By Daniel Wiessner
ALBANY, N.Y., Nov 29 (Reuters) - The New York Court of
Appeals has upheld a man's conviction for facilitating a drug
sale, rejecting his claim that because he acted on behalf of the
buyer, he had not committed a crime.
In New York, the court noted, people charged with crimes
after helping to orchestrate drug deals may assert the "agency
defense," arguing that because they acted as agents of the
buyers, they are not guilty of selling or possessing drugs.
In a 5-1 decision, the Court of Appeals on Thursday ruled
for the first time that the agency defense does not apply when a
defendant is charged with criminal facilitation.
The court upheld the facilitation conviction of Tyrone
Watson, who in 2007 helped an undercover police officer buy
crack from an alleged drug dealer in Queens.
"It would be incongruous to allow a facilitator, who clearly
acts as the buyer's conduit to the drug seller and actively
participates in the consummation of the transaction, to escape
all criminal liability," Judge Victoria Graffeo wrote for the
Judges Carmen Ciparick, Eugene Pigott, Susan Read and Robert
According to the court, in 2007 an undercover narcotics
officer approached Watson and asked him if he knew where to buy
drugs. Watson took the officer to a local drug spot, where he
procured $40 worth of crack from an alleged dealer and gave it
to the officer, the court said.
Watson, who made no money from the deal, and the alleged
dealer were arrested. Watson was charged with felony sale of a
controlled substance and the misdemeanors of criminal
facilitation and possession. The alleged dealer was eventually
acquitted of drug sale charges.
Under Section 115 of the Penal Law, a person is guilty of
criminal facilitation "when, believing it probable that he is
rendering aid to a person who intends to commit a crime, he
engages in conduct which provides such person with means or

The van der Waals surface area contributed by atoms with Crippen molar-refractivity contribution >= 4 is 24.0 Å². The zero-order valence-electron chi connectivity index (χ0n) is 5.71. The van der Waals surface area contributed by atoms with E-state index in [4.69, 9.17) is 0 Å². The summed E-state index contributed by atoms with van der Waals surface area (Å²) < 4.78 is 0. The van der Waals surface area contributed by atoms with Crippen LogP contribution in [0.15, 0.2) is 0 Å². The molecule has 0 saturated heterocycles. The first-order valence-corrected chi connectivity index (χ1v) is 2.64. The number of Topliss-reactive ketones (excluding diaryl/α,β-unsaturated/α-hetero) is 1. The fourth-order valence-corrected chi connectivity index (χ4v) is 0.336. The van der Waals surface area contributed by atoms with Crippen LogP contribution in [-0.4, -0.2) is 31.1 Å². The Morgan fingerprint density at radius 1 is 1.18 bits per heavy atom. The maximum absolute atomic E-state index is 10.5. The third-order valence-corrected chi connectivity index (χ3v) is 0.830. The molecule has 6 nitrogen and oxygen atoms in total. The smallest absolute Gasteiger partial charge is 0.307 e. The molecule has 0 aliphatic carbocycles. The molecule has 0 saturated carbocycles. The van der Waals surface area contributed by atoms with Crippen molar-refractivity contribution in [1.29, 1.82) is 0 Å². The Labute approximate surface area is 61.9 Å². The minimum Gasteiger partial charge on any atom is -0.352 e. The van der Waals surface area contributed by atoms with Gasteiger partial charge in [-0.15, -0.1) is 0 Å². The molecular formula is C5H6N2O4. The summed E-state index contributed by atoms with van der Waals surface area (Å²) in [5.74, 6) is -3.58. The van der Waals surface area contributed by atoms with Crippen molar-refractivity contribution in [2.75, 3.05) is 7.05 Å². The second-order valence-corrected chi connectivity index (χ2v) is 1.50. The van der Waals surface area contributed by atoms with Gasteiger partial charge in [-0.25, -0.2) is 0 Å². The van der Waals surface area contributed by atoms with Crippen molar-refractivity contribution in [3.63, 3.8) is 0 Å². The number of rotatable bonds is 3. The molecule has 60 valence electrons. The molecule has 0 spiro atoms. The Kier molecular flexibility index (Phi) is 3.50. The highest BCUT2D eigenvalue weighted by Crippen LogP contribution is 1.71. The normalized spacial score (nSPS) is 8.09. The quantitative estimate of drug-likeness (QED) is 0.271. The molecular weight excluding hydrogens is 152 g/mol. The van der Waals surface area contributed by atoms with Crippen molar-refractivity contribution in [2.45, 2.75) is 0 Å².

opportunity for the commission thereof and which in fact aids
such person to commit a felony."
During his bench trial, Watson moved to dismiss the sale
count, arguing that as an agent of the buyer he could not be
convicted of the sale.
Watson in 2008 was convicted of facilitation and possession
and sentenced to one year. But Acting Queens Supreme Court
Justice John Latella acquitted Watson of drug sale charges,
citing the agency defense, the Court of Appeals said.
On appeal, Watson pointed to the 2009 Supreme Court case
Abuelhawa v. United States, in which the court held that a drug
buyer cannot be guilty of facilitation. Watson claimed this
holding should apply to him, since the trial judge had
acknowledged he was acting on behalf of the buyer.
The Appellate Division, Second Department, last year upheld
The Court of Appeals on Thursday affirmed, finding that the
agency defense was applicable only to the drug sale charge, and
not the facilitation charge.
In dissent, Chief Judge Jonathan Lippman said the majority's
ruling went against the public policy underpinning the agency
defense, which was developed to ensure that "leniency ... be
shown to low-level conduits, acting on behalf of purchasers with
"Where a court has determined that defendant acted solely in
the interests of the buyer, as here, he cannot be guilty of also
aiding the seller," Lippman wrote.
Watson's attorney, Natalie Rea, said the impact of
Thursday's ruling will likely be limited because "in New York
City, it is very, very unusual for a prosecutor to charge
facilitation" in a drug case.
In a statement, Queens District Attorney Richard Brown said
he was "grateful that the court answered an open question of
The case is the People v. Tyrone Watson, New York State
Court of Appeals, No. 199.
For the prosecution: Queens Assistant District Attorney
For Watson: Natalie Rea of the Legal Aid Society.
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